After starring at nationally-ranked Rice University, becoming the Astros' #1 pick in the draft (16th overall), and then being voted playoff MVP for the Triple-A New Orleans Zephyrs, Berkman became used to the spotlight. The young left fielder hit for both power and average, and complemented that plate prowess with competent outfield play and an above-average arm.
Berkman's .297 average and 21 home runs in 2000 gave the Astros enough confidence in him that they traded Roger Cedeno to the Detroit Tigers during the off-season to make room for him in left field. The switch hitter from Texas starred among stars in 2001, batting in a lineup that included Craig Biggio and Moises Alou, and rewarded the Astros faithful with a .300+ batting average and over 100 RBIs.
At times Berkman displayed almost preternatural maturity, rarely becoming upset with a bad at-bat, in spite of all the expectations around him. After grounding into an inning-ending double-play in his first major league at-bat, he reflected, "I got a decent pitch to hit and was a little out in front of it. It really wasn't what we needed right there, but it was one at-bat."
Of course, being mature doesn't mean he can't have fun every now and again. Berkman's record includes no less than three instances of impersonating a mascot. In 1998, while playing for the Zephyrs, Berkman was stuck on the DL while the team was in a slump. During one home game manager Tony Pena looked up and saw an unusually large Zephyrs' mascot dancing on the dugout. He quickly realized that his 6'1", 205-pound star outfielder was risking a re-injury to his knee, and ordered him down, slapping him with a $25 fine. On another occasion Berkman took batting practice while wearing a sumo-wrestler costume.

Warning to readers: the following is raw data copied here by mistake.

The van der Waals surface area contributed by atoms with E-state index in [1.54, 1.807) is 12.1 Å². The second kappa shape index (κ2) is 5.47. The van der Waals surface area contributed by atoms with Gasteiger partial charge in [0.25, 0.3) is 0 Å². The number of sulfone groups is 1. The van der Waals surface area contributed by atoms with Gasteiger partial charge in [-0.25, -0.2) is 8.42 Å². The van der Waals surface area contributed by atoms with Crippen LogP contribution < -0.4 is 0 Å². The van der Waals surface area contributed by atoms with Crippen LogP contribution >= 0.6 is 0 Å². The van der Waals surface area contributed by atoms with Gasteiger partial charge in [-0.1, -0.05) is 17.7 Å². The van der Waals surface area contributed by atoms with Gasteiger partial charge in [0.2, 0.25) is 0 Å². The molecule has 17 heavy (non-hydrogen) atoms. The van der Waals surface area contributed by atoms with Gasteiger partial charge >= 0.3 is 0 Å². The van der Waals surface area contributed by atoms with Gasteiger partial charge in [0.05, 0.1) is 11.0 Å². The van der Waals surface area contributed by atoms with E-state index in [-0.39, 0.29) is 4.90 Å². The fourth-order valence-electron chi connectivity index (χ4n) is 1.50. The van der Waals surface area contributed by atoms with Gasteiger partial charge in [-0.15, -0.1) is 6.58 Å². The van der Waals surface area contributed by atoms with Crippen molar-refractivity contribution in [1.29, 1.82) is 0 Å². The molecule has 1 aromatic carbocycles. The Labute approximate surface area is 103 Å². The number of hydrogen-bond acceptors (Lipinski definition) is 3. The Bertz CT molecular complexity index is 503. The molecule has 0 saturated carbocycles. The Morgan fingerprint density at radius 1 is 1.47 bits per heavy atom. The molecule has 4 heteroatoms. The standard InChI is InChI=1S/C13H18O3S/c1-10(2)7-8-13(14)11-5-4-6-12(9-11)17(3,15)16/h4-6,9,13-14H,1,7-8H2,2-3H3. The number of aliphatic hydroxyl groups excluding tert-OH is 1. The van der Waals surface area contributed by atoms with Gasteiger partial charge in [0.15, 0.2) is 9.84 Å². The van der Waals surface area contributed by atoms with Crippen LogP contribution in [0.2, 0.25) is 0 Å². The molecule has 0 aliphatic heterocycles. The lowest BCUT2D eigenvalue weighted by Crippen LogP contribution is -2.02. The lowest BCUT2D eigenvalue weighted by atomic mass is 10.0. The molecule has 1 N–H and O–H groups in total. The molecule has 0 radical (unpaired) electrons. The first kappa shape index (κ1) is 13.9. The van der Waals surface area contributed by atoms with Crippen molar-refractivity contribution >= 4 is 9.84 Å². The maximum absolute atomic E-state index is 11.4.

If there's anything that will prevent Berkman's career from soaring, it will be his fear of flying. While the rest of the Zephyrs boarded the playoff-bound plane jubilantly, a dour Berkman slowly dragged himself up the steps from the tarmac. Berkman has been known to drive hundreds of miles to avoid air travel.
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»April 16, 2002: Houston defeats Cincinnati, 8–3, as Lance Berkman becomes the 1st player this year to slug three home runs in a game. Berkman drives home five of the Astros' runs.
»July 2, 2002:
At Cincinnati, the Astros and Reds play the first inning with non–regulation baseballs, the result of a mix–up by an attendant in the umpires' locker room. The attendant did not notice the word "practice" stenciled on the 144 balls he rubbed up for the game; the practice balls generally have defects such as irregular stitching or weight deviations. Astros pitcher Wade Miller notices the practice ball when warming up and informs ump Mark Hirschbeck, who rules that the practice balls must be used in the bottom of the 1st before switching. Reds starter Wade Miller served up a homer in the 1st to Lance Berkman, who hits another in his next at bat, good for five RBIs. He leads the National League with 74 ribbies. The Astros win in the 10th, 6–5. Austin Kearns has four hits, and Adam Dunn a homer for the Reds.
»September 21, 2002:
Behind Wade Miller's 12th straight win, Houston beats the Cardinals, 6–3. Miller's streak ties a club record. Lance Berkman has a double and homer, driving in three runs, and Eli Marrero hits a home run for the 3rd straight game. Miller's batterymate Brad Ausmus collects his 1000th career hit, but also ties the NL record with his 30th GIDP of the season. Ernie Lombardi had 30 GIDP to set the mark.
»September 29, 2002:
The Cardinals win their 97th, beating the Brewers, 4–0. Andy Benes pitches five innings before leaving with a back twinge. Wayne Franklin pitches seven innings for the Brewers. Edgar Renteria knocks in the game's 1st run in the 8th with the 1st of two RBIs. He finishes with 82 RBIs, the highest for a Bird SS since Doc Lavan's 82 in 1921. Albert Pujols has no RBIs, but finishes with 127, one behind National League leader Lance Berkman. Pujols is the first batter since Ted Williams in 1939–40 to drive in more than 250 runs in his first two seasons in the majors. Pujols drove in 257 runs in his first two campaigns. Just four big–leaguers have posted 250 or more RBIs in their first two years in the majors. Joe DiMaggio holds the record with 292 ribbies in his first two; Dale Alexander with 272, is in 2nd place.